Conceiving religion in a psychological perspective and rites as psychodramas is really interesting. Note the psychodrama is also a psychotherapeutic technique different from both aformentionned ones.

Secondly, about the way Satanists conceive Satan : « Satan is a symbol of Man living as his prideful, carnal nature dictates » (p.31). Some Satanists embrace a more energetic conception : they « extend this symbol to encompass the evoltuionnary ‘‘force’’ of entropy ». But, there’s a refusal of any anthropomorphic, personal god : « Satan is not a conscious entity to worship ». Gilmore gives a clearlier atheistic, rationalist direction to CoS (see : « Satanists are de facto atheists » p.208). Some claimed that LaVey has been perplex and changing about this issue of the status of Satan, as an entity or as a concept3. Gilmore denies it. He talks about the role of fantasy and points the importance of symbolism and metaphor (p.207). Here, for sure, the official conception of CoS is clear : no supernatural entities, « Satan is a symbol and nothing more » (p.208), for « Man has always created his gods, rather than his gods creating him. » (p.207), says Gilmore quoting LaVey’s The Satanic Bible.

Satan may also be seen as a « reservoir of power inside each human » (p.31) : such an energetic conception (of human being) may remind vitalist philosophies, Freudian libido, or lorenzian ethology… This energetic view of life isn’t new, but scientifically a bit dated and disputable. Maybe it’s a spiritualist remnant, presented as an alternative to materialism…

Endly, last but not least, one of the most interesting statement might be this one : « Evil [stands] as a figure of pride and rebellion » (p.25). This clearly show the aesthetic and symbolic value of Satan : only a symbol but a powerful one !

A bit further, we may wonder about Satanism similarities with a pantheistic approach. Just look at the words « Universe » (p.197) or « Nature’s order »: it’s written with a capital.

But, let’s not forget that Satanists are slightly different from atheists for they claim to be « ‘I-theists’, with [their] own healthy ego as the center of [their] perspective » (p.209). This represents the fall of god and evil inside man. The de-projection of god and satan in a supernatural world to place ‘em inside human psyché, on a psychological plane. Again it seems as a psychological view of religion. Further, more psychoanalytically, we could wonder whether god is for super-ego, what devil is for id, in this system. Id would then correspond with animal instincts, nature, still in man (although this vision is scientifically disputable), while super-ego would correspond with rather cultural elements, such as norms, values, laws etc.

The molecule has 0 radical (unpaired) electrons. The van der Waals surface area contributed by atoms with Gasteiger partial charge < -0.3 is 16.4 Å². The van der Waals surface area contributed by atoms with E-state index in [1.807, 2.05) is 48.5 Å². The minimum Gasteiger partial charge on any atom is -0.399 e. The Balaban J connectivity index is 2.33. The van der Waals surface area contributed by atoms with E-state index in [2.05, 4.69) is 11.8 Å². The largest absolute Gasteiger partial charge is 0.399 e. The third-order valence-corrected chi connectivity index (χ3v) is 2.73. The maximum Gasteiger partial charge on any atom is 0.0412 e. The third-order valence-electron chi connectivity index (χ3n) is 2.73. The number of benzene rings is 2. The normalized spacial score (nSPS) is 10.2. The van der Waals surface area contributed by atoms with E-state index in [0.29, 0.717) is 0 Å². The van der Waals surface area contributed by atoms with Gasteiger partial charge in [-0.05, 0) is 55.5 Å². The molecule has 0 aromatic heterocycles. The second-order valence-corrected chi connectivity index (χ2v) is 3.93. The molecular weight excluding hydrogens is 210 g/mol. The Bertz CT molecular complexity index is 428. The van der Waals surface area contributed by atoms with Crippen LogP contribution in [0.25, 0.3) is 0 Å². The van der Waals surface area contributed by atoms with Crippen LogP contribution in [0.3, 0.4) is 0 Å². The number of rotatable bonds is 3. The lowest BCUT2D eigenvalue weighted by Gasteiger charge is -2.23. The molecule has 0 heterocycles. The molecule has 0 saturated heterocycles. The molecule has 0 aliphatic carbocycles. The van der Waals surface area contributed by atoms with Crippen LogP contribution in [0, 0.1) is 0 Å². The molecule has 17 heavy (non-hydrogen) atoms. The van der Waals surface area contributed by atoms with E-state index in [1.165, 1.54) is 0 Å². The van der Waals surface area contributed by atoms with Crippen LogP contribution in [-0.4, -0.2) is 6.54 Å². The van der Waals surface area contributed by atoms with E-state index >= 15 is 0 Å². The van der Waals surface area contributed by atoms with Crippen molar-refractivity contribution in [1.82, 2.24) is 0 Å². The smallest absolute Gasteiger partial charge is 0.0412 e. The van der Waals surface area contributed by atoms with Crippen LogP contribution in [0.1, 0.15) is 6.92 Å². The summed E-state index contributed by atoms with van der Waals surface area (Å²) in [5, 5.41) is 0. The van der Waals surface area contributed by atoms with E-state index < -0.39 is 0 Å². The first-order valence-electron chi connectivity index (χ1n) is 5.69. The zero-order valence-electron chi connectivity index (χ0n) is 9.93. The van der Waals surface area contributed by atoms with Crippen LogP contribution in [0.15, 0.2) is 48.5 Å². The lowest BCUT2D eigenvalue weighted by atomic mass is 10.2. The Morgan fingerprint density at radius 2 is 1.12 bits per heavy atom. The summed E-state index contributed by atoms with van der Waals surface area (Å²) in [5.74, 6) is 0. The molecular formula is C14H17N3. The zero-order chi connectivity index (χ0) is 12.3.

Ego might simply be the dominant resulting of super-ego and id’s fight : a conscious, self-aware space, the third way between the 2 extremes, the balance sought by Satanists... Simple metaphorical supposition.

Lucifer has fallen again on earth, both bringer of light, and good and evil ; supernatural conceptions have fallen down back on earth, in man’s psyché.

Subsequently, « there are no elements of devil worship in the Church of Satan » (p.31), which constrasts in a striking way to the folkloric representations of Witches Sabbaths, medieval satanic cults and current false conceptions people might associate to laveyan Satanism.

What about magic ? It seems there aren’t mystic, supernatural elements in this : just self confidence and especially « Will » used to improve skills in material world (p.195-196 ; p.197-198). Again a psychological conception of magic, as well for ritual and religion. There would be nothing else but matter, thus the Satanic position is « achievement in the mundane world » (p.196).

Anyway, we could wonder whether Satanism doesn’t encounter the danger to reproduce unwittingly more than the aesthetics of a religion and, at least, to be considered exactly as any other religion (see the words : « Magus », « rites », « Age of Fire », Satanic Age »).

Of course, as well members as non members are warned and have to adopt a critical distance ‘emselves according to the CoS symbolic and metaphorical approach. But misunderstandings are always here and sometimes aren’t useful, as teach the accusations of ritual sacrifices… If people would have known the CoS to be so secular, such accusations mightn’t need to be denied on an FBI investigation report (note 1, p.26 ; p.53). But, we must admit such an organization as CoS cannot only benefit from the shocking image of Satan : it has to pay for it and assume its timeless role of scapegoat… which, however, also might be turned upside down as an advantage !